Plato and Aristotle are the two giants of ancient Greek philosophy because of their prolific and extremely influential works on a wide variety of topics. If we look carefully then we can find examples of proto-phenomenology in their works. Several commentators have compiled comprehensive overviews of Plato’s and Aristotle’s philosophy and we can start with a certain consensus interpretation for this assessment. Although the examples of proto-phenomenology in these works are admittedly rather scarce, the fact that we do find examples of introspection and intersubjectivity in the works of the most influential classical writers gives more weight to the notion that such lines of reasoning are at least as old as classical philosophy.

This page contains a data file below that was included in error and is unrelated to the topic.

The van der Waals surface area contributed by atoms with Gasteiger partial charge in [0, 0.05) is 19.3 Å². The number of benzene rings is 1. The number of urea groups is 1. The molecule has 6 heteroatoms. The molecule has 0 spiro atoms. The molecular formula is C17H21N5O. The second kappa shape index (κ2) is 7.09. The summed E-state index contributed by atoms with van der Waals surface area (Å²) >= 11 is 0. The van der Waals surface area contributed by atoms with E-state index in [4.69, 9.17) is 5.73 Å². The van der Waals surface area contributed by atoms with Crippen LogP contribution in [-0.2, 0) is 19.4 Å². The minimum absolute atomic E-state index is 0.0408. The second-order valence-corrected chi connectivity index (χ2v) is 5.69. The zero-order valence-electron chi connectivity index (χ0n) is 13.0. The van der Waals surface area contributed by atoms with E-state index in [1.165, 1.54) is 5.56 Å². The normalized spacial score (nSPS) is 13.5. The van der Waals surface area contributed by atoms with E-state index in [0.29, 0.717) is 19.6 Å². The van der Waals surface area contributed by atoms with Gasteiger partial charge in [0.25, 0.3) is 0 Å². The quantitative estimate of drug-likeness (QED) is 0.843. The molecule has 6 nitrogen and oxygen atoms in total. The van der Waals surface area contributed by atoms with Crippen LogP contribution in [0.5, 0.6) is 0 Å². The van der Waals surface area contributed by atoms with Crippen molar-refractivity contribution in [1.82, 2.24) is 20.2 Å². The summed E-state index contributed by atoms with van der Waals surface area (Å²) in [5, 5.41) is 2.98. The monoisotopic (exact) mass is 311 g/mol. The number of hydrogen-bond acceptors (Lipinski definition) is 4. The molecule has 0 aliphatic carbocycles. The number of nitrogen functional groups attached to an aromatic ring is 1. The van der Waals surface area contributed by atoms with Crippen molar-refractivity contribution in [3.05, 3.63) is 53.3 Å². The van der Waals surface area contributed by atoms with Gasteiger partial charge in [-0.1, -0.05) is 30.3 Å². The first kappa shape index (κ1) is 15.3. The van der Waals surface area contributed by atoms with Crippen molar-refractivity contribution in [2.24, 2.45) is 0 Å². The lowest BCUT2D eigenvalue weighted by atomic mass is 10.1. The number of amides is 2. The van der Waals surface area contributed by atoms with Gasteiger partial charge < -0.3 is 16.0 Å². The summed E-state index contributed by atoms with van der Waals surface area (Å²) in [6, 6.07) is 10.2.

On the face, Plato’s worldview is quite antithetical to empiricism. At times he seems rather confused regarding the relation between sense perception and knowledge, wishing to acknowledge that things in nature are constantly in a state of flux and that language is inherently imperfect and that perception is not reality because the mind must reflect on impressions to attempt to apprehend existence. At times he seems to say that all knowledge is remembrance of things previously known and at times it seems he allows some form of knowledge from perception indirectly, but on this point he is inconclusive. There are instances where he seems to allow that firsthand experience leads to new knowledge, such as in his famous analogy involving the prisoners in the cave who can see only shadows, wherein one of them escapes and is then able to experience the broader world for the first time. In regard to knowledge of abstractions, he says that comparison, understanding of number, and knowledge of existence are essential to any more concrete knowledge and he acknowledges that such universal knowledge could not come from perception through any sense organ. One interpretation of Plato is that he is arguing that such knowledge is understood to come to mind as a result of some inner experience(s) such as introspection and reflection. If so, then this could perhaps be an example of proto-phenomenological thinking.